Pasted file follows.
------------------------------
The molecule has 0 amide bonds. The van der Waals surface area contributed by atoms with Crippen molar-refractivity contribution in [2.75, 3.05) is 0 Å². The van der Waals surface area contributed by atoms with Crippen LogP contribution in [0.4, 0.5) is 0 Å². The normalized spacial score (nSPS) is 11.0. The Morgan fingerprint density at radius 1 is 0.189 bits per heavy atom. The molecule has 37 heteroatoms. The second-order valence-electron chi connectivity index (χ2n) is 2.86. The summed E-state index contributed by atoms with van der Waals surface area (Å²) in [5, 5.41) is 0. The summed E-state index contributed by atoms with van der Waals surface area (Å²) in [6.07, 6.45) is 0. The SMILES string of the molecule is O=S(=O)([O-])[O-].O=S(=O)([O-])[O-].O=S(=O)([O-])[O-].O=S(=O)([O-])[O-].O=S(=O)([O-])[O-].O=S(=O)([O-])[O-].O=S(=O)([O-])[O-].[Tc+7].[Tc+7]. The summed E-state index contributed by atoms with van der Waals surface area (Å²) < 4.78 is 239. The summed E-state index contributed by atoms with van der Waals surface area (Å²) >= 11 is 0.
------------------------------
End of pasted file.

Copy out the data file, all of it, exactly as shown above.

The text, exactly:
The molecule has 0 amide bonds. The van der Waals surface area contributed by atoms with Crippen molar-refractivity contribution in [2.75, 3.05) is 0 Å². The van der Waals surface area contributed by atoms with Crippen LogP contribution in [0.4, 0.5) is 0 Å². The normalized spacial score (nSPS) is 11.0. The Morgan fingerprint density at radius 1 is 0.189 bits per heavy atom. The molecule has 37 heteroatoms. The second-order valence-electron chi connectivity index (χ2n) is 2.86. The summed E-state index contributed by atoms with van der Waals surface area (Å²) in [5, 5.41) is 0. The summed E-state index contributed by atoms with van der Waals surface area (Å²) in [6.07, 6.45) is 0. The SMILES string of the molecule is O=S(=O)([O-])[O-].O=S(=O)([O-])[O-].O=S(=O)([O-])[O-].O=S(=O)([O-])[O-].O=S(=O)([O-])[O-].O=S(=O)([O-])[O-].O=S(=O)([O-])[O-].[Tc+7].[Tc+7]. The summed E-state index contributed by atoms with van der Waals surface area (Å²) < 4.78 is 239. The summed E-state index contributed by atoms with van der Waals surface area (Å²) >= 11 is 0.